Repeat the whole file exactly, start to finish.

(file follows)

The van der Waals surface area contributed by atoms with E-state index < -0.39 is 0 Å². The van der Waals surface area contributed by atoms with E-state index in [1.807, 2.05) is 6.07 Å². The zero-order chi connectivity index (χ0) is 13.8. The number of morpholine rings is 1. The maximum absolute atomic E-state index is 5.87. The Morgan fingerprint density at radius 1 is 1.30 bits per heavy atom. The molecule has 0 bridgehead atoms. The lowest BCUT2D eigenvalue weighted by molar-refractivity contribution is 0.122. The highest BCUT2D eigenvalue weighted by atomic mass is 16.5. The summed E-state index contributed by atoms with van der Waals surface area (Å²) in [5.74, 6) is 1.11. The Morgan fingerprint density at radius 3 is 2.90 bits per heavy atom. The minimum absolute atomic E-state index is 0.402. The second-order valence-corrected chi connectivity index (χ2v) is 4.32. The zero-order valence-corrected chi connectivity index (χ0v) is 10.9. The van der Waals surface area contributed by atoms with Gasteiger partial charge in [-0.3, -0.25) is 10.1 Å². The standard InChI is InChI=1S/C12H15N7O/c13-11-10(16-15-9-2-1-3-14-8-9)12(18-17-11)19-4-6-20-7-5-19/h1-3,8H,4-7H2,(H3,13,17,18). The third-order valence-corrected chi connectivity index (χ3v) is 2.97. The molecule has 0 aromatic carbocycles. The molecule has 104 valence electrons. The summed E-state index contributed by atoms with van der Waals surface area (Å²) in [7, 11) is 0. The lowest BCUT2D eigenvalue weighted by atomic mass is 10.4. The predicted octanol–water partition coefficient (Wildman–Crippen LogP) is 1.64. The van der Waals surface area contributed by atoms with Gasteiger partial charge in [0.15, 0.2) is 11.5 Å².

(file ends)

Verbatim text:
The van der Waals surface area contributed by atoms with E-state index < -0.39 is 0 Å². The van der Waals surface area contributed by atoms with E-state index in [1.807, 2.05) is 6.07 Å². The zero-order chi connectivity index (χ0) is 13.8. The number of morpholine rings is 1. The maximum absolute atomic E-state index is 5.87. The Morgan fingerprint density at radius 1 is 1.30 bits per heavy atom. The molecule has 0 bridgehead atoms. The lowest BCUT2D eigenvalue weighted by molar-refractivity contribution is 0.122. The highest BCUT2D eigenvalue weighted by atomic mass is 16.5. The summed E-state index contributed by atoms with van der Waals surface area (Å²) in [5.74, 6) is 1.11. The Morgan fingerprint density at radius 3 is 2.90 bits per heavy atom. The minimum absolute atomic E-state index is 0.402. The second-order valence-corrected chi connectivity index (χ2v) is 4.32. The zero-order valence-corrected chi connectivity index (χ0v) is 10.9. The van der Waals surface area contributed by atoms with Gasteiger partial charge in [-0.3, -0.25) is 10.1 Å². The standard InChI is InChI=1S/C12H15N7O/c13-11-10(16-15-9-2-1-3-14-8-9)12(18-17-11)19-4-6-20-7-5-19/h1-3,8H,4-7H2,(H3,13,17,18). The third-order valence-corrected chi connectivity index (χ3v) is 2.97. The molecule has 0 aromatic carbocycles. The molecule has 104 valence electrons. The summed E-state index contributed by atoms with van der Waals surface area (Å²) in [7, 11) is 0. The lowest BCUT2D eigenvalue weighted by atomic mass is 10.4. The predicted octanol–water partition coefficient (Wildman–Crippen LogP) is 1.64. The van der Waals surface area contributed by atoms with Gasteiger partial charge in [0.15, 0.2) is 11.5 Å².